Trumbold Families

The Trumbold/Trombold Families



Family genealogy is a cumulative process and is never really finished.  In my case, the written record began with work my mother and father, Mary Belle and Donald Trumbold, initiated in the mid-1960s.  Others who contributed information on branches of the family were


            Robert Milne Trombold (George Trombold's line)

            Charles D. Trombold, Jr. (Charles Trombold's line)

            George Trombold (George Trombold's line)

            Keith and Linda Meyer (Emma Trumbold Meyer's line).


I am investigating many branches of my family tree, but the Trumbold branch has always been especially intriguing.  The name is rare and can not be traced back to Germany as a name existing today.  There were few documents in our possession or collective memory in the family to identify the names of these immigrant ancestors (my great-great-grandparents).  I did not learn the name of this man and the maiden name of his wife until the fall of 2000 when I discovered it in a marriage license application for Charles F. Trumbold in the old courthouse in Mt. Sterling, Brown County, Illinois.

We do not know the location(s) in Germany from which these ancestors originated. I have been able to piece together a reasonable guess that it was in the Zwickau region.  I went to Dresden, Leipzig, and even Zwickau in 1996 and explored the resources at the Stadtarchivs.  If you go there to continue the research, be sure you can speak and understand German genealogical research language - both old and new styles (I couldn't).

We do not know when Johann Georg and Johannah Hallbauer Trumbold came to the United States or where they lived for 6-8 years in New Jersey. From known birth dates and places, obituaries, and census records, we have narrowed the immigration date to between January 1848 and the fall of 1849.  Indexes to passenger lists begin in 1850 so we perused microfilm for New York landings for hours and failed to find this family.  By living in New Jersey for 6 years, the Trumbolds could have landed in Philadelphia as well as New York so we are currently researching the Philadelphia passenger lists.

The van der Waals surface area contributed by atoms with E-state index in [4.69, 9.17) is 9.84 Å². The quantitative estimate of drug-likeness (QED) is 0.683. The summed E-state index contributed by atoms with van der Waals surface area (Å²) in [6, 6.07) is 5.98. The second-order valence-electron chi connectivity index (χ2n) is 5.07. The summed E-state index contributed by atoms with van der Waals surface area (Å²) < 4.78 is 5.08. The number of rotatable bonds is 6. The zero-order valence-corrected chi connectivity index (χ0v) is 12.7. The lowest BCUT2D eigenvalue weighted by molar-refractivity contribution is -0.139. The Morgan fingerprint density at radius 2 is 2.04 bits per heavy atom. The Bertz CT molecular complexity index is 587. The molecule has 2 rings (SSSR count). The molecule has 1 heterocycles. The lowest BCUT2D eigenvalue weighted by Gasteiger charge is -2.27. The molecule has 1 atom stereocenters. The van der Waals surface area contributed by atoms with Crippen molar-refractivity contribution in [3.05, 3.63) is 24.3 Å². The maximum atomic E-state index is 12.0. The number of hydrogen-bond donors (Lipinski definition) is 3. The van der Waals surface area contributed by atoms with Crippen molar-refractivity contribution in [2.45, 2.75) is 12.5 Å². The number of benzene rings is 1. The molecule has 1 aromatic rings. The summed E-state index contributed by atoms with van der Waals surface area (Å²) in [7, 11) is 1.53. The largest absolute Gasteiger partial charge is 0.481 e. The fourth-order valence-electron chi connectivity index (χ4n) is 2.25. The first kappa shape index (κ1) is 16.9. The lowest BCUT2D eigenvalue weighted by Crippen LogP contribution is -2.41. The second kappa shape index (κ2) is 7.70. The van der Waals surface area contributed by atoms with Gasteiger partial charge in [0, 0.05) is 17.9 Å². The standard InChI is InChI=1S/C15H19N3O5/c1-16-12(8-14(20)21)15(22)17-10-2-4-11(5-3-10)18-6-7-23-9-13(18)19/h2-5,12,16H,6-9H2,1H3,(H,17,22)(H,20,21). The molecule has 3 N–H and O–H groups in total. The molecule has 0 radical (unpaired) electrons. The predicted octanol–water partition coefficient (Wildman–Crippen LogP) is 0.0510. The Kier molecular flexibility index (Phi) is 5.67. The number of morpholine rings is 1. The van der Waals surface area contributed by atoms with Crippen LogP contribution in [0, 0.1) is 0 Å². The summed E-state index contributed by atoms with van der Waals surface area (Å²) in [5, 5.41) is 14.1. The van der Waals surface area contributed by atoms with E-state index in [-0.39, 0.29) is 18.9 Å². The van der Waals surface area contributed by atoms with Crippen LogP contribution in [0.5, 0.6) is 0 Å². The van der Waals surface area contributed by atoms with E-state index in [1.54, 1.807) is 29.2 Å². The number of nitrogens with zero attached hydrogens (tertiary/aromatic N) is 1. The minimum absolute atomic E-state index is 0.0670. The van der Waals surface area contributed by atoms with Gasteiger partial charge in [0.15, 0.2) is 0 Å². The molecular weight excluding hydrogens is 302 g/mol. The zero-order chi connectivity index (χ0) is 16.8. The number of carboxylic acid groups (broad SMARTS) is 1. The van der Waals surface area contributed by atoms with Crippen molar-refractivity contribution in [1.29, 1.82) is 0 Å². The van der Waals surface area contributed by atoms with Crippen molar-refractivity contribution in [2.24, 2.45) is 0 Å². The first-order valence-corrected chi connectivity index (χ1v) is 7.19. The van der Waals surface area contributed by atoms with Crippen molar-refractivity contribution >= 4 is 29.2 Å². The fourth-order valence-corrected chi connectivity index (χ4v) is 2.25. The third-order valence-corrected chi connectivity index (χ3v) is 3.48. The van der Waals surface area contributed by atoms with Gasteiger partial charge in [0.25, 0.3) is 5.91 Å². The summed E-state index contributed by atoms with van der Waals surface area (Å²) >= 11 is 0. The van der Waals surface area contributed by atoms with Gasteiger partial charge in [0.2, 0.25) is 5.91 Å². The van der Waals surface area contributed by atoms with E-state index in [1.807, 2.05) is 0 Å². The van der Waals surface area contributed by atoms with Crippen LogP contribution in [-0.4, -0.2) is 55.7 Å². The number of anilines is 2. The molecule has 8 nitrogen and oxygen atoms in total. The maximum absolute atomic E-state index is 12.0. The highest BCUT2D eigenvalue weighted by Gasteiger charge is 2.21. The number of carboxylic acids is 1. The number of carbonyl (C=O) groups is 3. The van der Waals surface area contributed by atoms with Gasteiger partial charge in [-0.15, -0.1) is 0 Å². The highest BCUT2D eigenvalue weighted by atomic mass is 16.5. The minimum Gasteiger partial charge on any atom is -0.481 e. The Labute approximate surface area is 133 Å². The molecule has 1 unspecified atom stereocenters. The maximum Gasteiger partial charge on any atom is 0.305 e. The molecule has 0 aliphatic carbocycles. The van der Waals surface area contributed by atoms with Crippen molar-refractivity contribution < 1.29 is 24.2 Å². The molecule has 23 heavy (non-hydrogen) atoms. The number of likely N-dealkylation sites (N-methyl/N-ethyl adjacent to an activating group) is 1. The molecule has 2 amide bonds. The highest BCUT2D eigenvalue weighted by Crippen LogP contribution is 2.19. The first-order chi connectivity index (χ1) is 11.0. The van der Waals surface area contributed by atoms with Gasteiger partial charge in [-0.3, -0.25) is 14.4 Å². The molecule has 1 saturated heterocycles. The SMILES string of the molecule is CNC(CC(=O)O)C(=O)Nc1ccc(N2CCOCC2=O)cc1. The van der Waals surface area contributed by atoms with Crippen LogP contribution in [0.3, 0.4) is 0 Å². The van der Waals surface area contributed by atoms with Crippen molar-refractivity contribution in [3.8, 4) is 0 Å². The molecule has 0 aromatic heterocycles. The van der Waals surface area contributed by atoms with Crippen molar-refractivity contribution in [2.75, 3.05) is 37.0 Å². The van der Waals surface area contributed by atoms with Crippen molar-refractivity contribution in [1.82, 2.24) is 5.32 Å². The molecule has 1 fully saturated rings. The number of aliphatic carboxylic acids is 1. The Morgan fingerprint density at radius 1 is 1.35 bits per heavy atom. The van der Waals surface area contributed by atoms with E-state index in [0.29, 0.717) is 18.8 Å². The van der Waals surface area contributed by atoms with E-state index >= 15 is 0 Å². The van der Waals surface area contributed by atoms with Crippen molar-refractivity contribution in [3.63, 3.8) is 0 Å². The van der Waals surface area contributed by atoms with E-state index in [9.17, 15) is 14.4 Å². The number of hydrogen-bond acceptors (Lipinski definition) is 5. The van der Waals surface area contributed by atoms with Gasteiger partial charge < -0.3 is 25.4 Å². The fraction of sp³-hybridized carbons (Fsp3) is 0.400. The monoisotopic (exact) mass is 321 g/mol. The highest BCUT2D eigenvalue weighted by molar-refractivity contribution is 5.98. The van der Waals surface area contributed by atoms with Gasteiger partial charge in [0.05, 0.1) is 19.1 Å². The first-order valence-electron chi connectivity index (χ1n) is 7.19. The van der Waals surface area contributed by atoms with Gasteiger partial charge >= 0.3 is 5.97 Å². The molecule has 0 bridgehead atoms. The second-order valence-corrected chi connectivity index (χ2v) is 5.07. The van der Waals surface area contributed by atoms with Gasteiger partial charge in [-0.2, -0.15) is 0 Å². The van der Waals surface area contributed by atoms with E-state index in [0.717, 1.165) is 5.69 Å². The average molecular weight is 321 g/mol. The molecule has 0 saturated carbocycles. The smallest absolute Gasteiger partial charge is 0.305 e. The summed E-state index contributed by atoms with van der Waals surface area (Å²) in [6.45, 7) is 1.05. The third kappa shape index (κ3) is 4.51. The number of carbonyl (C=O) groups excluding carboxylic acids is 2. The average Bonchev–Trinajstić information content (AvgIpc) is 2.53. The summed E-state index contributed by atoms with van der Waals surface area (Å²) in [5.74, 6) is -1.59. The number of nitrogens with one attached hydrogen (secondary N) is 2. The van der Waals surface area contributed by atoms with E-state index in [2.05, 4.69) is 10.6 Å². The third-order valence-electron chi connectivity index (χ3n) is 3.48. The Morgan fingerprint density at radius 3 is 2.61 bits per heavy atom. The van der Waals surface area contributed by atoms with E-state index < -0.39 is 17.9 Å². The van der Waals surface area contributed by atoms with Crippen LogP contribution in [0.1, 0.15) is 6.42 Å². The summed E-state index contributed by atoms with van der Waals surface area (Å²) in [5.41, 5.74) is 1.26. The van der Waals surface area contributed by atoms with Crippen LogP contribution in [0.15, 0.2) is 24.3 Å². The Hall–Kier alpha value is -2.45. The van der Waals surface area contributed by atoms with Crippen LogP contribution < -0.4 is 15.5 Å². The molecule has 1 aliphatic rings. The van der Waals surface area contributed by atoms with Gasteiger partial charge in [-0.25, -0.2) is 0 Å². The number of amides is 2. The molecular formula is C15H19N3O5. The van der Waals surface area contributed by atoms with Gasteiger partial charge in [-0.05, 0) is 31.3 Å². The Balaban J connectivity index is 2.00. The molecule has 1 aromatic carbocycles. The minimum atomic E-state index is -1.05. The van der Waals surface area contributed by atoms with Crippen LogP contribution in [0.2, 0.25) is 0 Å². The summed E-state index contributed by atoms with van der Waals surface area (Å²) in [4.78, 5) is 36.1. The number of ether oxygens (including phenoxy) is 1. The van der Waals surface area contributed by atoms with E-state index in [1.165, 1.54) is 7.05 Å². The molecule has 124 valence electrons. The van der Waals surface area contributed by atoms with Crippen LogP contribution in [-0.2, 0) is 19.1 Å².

Another mystery is the location of their home in New Jersey. Three of their children were born there, yet obituaries and census records merely say "New Jersey". The family should have been included in the 1850 New Jersey census but I can not find them under any possible spellings in that census. I did find a George Trumpet family with similar names and ages and am convincing myself that this may be the family.  That family lived near Moorestown, New Jersey, across the river from Philadelphia.  New Jersey Vital records seem to have been lost in fires. My next genealogy trip may be to New Jersey, to see if there are any land or tax records that may be helpful.

It is also unusual that brothers (Charles and Augustus) married sisters (Anna and Lucinda Ritter) giving our family two sets of common ancestors. The Ritters also came from Germany (Wolfhagen, Hesse Kassel) but we know much more about their ancestors. A marriage license for the parents of my Ritter great-grandmother survives and details another three generations of ancestry including occupations and locations.




The following information represents all we know about the younger Trumbold children.  Each of the five children for whom more extensive information is available is shown on a separate Web page.

Also below is a link so that you can download the PDF outline descendant tree for Johan and Johannah Trumbold.


Hermann Trumbold


Hermann Trumbold was born in 1850 in New Jersey, presumably shortly after the Trumbolds arrived in America.  He came with the family to Clayton County, Iowa, in the late 1850s and is listed in the 1860 and 1870 federal census records for Iowa1,2.  With his brothers and sisters, he owned the farm of 160 acres in Highland Township.  When the farm was sold in1880, he struck out for Nebraska.  I can find no record of any marriage or children and the following notice of his death portrays a sad picture.



Of a Former Resident of Clayton County


On Monday Mrs. Coventry, of Cox Creek township, received a dispatch that her brother, Hermann Trumbold, had shot and killed himself.  Mr. Trumbold was formerly a resident of Highland township, and last spring removed to Nebraska.  He did not like the country, and had prepared to come home, and while at the depot waiting for the train shot himself.  The cause is supposed to have been temporary insanity.  He was well known and highly respected in this community, and his death will be mourned by many."3


1.  1860 Federal census for Iowa [Clayton County], page 100.

2.  1870 Federal census for Iowa, [Clayton County].

3.  Suicide of a Former Resident of Clayton County, The Elkader Register, Thursday Morning, Oct. 7, 1880.


Elizabeth Trumbold

George Trumbold


The first and only mention we have of Elizabeth and George Trumbold is in the 1860 Federal census for Iowa taken July 7, 1870.  Elizabeth is the fifth child listed and is shown as 9 years old, born in New Jersey.  She must have married or died before 1870 as she is not listed with the other family members residing in Highland County.  George is shown as 2 years old, born in Iowa.  He must have died in infancy because he, too, is not listed in the 1870 Iowa census. Neither child is mentioned in other documents listing family members.